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YAL-1A Airborne Laser (ABL) Military Aircraft Model
YAL-1A Airborne Laser (ABL) Military Aircraft Model

YAL-1A Airborne Laser (ABL) Military Aircraft Model

Our Best Price $169.95


YAL-1A Airborne Laser (ABL) Military Aircraft Model


available for order


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YAL-1A Airborne Laser (ABL) Military Aircraft Model

YAL-1A Airborne Laser (ABL) Military Aircraft Model

Excellent Craftsmanship!
Our master craftsmen, working from three-dimensional drawings, handcraft each model from either the finest Philippine mahogany or state-of-the-art composite.

Each model is shaped with remarkable precision and attention to detail. Several stages of fine sanding, between primer coats, produce a smooth finish ready for final painting.

Talented artists using ultra-fine brushes and decals, paint the nose art, stripes and markings. A final coat of clear polyurethane provides lasting protection and brilliance.

    Item Details:
  • 1/200 scale model
  • Wing Span: 12 Inches
  • Length:14 Inches

    Item Highlights:
  • Makes a GREAT gift!
  • Many different models to choose from
  • Hand made from fine Philippine mahogany or state-of-the-art composite


Model Description

The Boeing YAL-1 Airborne Laser is a megawatt-class chemical oxygen iodine laser (COIL) mounted inside a modified Boeing 747-400F.

The YAL-1A is a high-energy laser weapon system for the destruction of tactical theatre ballistic missiles, which is carried on a modified Boeing 747-400F freighter aircraft.

The Airborne Laser (ABL) is being developed b the Air Force Research Laboratory and Team ABL, comprising Boeing, TRW and Lockheed Martin.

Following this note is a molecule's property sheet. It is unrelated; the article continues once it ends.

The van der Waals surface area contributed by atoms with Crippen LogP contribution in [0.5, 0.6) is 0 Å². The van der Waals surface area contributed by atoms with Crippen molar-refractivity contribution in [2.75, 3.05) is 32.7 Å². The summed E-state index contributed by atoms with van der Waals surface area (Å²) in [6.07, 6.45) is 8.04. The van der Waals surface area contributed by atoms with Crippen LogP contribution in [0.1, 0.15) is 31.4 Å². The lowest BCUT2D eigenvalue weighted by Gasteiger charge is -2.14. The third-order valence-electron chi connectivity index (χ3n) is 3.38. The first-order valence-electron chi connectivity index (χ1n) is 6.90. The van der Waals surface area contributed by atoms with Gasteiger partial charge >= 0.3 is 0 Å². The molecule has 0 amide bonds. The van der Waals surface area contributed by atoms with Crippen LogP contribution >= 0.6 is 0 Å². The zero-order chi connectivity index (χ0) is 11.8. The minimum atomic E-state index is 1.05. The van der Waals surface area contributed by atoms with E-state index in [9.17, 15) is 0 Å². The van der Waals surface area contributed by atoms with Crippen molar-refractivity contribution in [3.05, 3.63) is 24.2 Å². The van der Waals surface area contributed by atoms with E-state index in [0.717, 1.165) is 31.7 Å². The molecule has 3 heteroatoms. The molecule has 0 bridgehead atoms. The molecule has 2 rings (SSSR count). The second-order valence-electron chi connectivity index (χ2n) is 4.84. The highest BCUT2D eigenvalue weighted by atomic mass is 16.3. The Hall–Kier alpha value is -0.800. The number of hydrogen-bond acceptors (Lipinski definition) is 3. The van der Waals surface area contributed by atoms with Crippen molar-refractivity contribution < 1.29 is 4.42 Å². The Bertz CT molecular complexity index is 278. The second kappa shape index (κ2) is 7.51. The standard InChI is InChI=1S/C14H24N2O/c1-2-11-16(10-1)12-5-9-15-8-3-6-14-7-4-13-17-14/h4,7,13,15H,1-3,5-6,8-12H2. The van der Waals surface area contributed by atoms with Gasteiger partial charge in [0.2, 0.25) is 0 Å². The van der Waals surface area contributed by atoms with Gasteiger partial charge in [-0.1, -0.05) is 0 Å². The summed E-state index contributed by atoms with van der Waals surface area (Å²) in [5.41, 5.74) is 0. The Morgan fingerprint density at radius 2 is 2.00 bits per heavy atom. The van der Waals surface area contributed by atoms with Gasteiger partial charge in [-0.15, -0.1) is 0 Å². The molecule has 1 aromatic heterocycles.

The YAL-1's primary function is to destroy tactical ballistic missiles (TBMs), similar to the Scud, while in boost phase. The YAL-1A was designated YAL-1A in 2004 by the U.S. Department of Defense.

In May 2002, the YAL-1A underwent modification including installation of the turret in the aircraft's nose and modifications to accept the laser, optics and computer hardware. In July 2002, the modified YAL-1A took the first series of test flights. The aircraft returned to airworthiness certification. In November 2004, all six modules of the COIL laser were successfully fired for the first time. In August 2005, the ABL completed a series of flight tests demonstrating the performance of the beam and flight control systems. The BILL laser was delivered in January 2006. On February 2007, the ABL began a series of flight tests, including the first in-flight firing of the beam and flight control systems.

The first prototype is scheduled for completion in late 2008 with high-power testing to begin by the end of the year. In 2009, there will be a test in missile interception.

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